Ajit Nair, Technology Solutions Director at EMC South Asia, agrees, noting that Ethernet connectivity allow businesses to either use existing ports on their server or add a low-cost adaptor. This means NAS is extremely economical. “Utilization rates on storage will be high because it’s all shared. Management costs are reduced as well. Everything’s centralized, and it’s a familiar world that leverages existing skills.”

NAS is also functional and easily managed. According to Nair, the IT manager can control security, management, replication, and backup functions from a single point.

Files can be shared quickly and resources managed on the fly. And most importantly for many businesses, NAS is often compatible with what is running in today’s IT environment. “It works with existing clients, it supports existing applications, and it can use the existing network,” Nair says.

Making a choice
But is NAS storage the way to go for every organization? Like most business solutions it has both strengths and weaknesses. Most analysts however agree that direct-attached storage devices are reaching the end of their life-cycle and while they should still be found in smaller businesses, most will slowly move to either a NAS or SAN framework. According to Graham Penn, associate vice-president storage, Asia Pacific at analyst firm IDC, traditional server storage is reaching the end of its life-cycle as it is not appropriate for rack-mounted systems, is not flexible in use and does not have the capacity demanded by today’s applications and data types. It also makes it much more difficult to move data between servers and execute a cost-effective backup and restoration strategy.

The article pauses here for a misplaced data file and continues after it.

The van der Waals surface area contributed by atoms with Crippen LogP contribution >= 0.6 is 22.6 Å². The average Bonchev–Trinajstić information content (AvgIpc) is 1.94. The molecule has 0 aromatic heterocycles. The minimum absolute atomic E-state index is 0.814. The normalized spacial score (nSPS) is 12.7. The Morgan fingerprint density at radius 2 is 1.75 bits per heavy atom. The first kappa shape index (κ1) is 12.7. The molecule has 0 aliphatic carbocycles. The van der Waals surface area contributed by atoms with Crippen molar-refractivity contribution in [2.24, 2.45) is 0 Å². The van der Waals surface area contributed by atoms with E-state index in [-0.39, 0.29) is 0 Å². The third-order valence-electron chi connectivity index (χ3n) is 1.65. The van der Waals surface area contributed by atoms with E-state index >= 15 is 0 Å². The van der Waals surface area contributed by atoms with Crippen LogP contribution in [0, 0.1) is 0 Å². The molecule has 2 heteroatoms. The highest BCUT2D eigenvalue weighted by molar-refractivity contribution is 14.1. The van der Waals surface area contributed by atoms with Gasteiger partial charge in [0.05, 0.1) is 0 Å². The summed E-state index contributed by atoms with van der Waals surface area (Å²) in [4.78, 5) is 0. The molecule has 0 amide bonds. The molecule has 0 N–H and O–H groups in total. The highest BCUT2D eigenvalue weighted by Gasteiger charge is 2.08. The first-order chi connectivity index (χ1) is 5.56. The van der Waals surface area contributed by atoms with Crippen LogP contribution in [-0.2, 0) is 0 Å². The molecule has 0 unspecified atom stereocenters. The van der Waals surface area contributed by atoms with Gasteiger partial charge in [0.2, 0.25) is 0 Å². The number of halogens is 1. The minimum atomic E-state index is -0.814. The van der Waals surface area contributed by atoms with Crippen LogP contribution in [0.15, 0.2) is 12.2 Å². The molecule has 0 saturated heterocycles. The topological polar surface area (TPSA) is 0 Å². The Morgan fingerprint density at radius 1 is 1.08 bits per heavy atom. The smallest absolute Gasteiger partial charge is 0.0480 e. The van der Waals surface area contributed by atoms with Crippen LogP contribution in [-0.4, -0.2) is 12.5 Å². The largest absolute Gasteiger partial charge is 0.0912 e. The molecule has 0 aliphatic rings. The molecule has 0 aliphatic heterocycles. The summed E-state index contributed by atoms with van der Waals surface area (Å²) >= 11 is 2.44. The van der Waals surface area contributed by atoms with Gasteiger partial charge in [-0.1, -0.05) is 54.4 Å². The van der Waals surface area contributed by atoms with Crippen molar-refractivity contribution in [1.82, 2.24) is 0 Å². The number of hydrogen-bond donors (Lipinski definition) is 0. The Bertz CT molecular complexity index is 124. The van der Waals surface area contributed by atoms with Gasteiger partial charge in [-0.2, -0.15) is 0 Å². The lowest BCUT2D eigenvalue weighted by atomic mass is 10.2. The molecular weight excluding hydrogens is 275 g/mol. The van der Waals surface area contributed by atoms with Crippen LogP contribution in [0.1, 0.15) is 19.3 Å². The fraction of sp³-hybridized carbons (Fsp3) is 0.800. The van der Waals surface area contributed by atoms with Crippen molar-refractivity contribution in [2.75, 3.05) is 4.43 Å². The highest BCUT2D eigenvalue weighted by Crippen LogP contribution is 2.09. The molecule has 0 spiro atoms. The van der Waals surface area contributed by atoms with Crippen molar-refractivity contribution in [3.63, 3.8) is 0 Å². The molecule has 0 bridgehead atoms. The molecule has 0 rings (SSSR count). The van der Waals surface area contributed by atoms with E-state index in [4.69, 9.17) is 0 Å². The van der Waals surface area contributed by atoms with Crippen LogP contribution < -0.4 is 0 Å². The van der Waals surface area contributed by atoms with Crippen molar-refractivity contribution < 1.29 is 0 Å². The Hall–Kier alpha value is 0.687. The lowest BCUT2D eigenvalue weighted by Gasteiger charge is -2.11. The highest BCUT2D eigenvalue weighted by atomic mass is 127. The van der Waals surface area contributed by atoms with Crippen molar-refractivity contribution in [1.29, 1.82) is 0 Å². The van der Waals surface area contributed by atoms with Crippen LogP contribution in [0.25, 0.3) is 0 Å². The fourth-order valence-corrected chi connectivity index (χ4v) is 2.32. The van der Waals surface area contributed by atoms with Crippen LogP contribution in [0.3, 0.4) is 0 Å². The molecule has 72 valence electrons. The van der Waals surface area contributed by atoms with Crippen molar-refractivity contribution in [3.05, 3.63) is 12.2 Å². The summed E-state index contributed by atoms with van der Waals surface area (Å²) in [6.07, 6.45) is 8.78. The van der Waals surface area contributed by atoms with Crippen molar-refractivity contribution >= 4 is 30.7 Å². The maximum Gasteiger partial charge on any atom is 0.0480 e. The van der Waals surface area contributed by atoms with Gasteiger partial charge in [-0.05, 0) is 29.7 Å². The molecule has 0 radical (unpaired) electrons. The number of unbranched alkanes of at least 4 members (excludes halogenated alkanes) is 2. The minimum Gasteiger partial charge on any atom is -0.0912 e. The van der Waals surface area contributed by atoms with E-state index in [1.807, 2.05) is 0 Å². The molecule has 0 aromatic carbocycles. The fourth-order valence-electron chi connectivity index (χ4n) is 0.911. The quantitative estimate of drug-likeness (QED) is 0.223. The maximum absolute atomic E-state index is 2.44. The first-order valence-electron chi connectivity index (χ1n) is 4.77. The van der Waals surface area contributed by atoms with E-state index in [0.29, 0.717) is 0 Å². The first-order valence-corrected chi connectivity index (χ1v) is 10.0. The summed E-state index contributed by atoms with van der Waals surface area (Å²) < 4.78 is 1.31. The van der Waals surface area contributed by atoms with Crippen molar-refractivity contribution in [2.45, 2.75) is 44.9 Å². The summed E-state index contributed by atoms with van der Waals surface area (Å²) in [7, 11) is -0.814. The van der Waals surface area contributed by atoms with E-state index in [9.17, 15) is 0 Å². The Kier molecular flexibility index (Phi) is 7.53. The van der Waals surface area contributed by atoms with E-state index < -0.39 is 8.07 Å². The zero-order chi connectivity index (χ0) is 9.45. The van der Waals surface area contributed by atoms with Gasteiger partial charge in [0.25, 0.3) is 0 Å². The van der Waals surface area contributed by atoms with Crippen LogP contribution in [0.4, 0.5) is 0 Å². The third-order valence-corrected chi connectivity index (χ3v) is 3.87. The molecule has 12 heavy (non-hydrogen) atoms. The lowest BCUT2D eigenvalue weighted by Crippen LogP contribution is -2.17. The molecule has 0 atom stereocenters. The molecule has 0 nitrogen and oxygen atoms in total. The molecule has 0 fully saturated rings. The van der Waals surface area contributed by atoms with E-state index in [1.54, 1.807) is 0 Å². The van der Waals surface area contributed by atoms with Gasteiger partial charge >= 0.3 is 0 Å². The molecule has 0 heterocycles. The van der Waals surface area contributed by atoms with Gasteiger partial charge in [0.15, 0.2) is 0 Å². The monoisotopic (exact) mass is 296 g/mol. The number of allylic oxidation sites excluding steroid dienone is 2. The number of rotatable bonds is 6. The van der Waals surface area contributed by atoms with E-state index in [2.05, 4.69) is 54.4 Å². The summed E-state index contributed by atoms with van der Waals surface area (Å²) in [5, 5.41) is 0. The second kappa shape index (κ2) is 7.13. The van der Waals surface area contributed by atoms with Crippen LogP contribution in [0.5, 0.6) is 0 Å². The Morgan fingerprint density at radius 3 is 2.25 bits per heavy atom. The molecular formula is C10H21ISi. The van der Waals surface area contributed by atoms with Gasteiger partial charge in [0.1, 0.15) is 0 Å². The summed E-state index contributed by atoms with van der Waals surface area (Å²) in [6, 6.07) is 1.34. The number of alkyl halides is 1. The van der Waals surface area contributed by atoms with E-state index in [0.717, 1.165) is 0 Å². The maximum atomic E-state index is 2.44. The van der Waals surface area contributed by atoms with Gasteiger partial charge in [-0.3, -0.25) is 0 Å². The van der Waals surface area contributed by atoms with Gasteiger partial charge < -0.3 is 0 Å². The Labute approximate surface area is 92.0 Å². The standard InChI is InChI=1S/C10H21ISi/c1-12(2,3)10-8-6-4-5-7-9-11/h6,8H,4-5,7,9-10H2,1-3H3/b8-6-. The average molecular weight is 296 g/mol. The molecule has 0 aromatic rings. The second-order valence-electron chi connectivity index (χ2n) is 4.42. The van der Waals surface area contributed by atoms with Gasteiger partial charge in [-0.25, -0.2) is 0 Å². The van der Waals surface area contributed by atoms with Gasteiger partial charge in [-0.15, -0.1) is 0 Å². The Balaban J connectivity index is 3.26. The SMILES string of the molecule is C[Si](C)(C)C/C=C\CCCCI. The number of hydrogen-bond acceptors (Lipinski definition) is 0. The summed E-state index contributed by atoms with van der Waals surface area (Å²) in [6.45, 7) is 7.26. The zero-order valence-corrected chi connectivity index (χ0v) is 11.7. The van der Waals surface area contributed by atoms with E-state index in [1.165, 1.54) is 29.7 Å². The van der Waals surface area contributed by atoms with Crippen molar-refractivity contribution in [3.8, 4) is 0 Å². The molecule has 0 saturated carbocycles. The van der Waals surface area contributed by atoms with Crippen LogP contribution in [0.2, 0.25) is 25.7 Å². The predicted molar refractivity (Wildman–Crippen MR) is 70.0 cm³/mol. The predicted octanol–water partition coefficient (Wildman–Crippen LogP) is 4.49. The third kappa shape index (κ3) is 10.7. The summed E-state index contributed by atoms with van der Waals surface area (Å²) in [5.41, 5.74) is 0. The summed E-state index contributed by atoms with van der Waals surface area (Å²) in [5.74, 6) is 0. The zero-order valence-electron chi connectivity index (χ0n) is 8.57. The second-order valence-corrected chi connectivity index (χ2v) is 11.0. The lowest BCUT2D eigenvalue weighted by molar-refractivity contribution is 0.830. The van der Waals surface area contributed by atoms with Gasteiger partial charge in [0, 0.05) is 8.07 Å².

Penn says it is important to distinguish between low cost and entry-level NAS devices and the larger NAS systems available from some major storage vendors. It is also important to recognize the existence of “NAS heads,” which can distinguish between a block update to a database and a file. These effectively store data in the most appropriate place within a storage network.

Penn adds that since low cost NAS storage servers are available from many vendors, their effective use depends on the environment and the task at hand. Hybrid or converged storage systems are also emerging. Some devices can be configured as SAN or NAS and handle file and block data on the fly, meaning that they are not purely a NAS device.

Lim Chong Gee, director of product management at storage vendor Iomega, feels the options of using NAS instead of tape as backup device can prove particularly useful to IT managers.

While tape can still function as an archive medium, backing up files to NAs can provide redundancy to the system while allowing for more efficient restore capabilities.

“Perhaps the largest benefit for using NAS as a target for backup is the rapid recovery of lost or deleted files,” Lim says. “IT managers consistently mention the pain associated with backup, how working with tape can be cumbersome and how recovery of lost files can take hours or even days, providing inefficient use of time for both the IT manager and the user.” As NAS is disk-based, the data is stored online and available immediately to users should a lost file be needed.

Getting down to the bottom line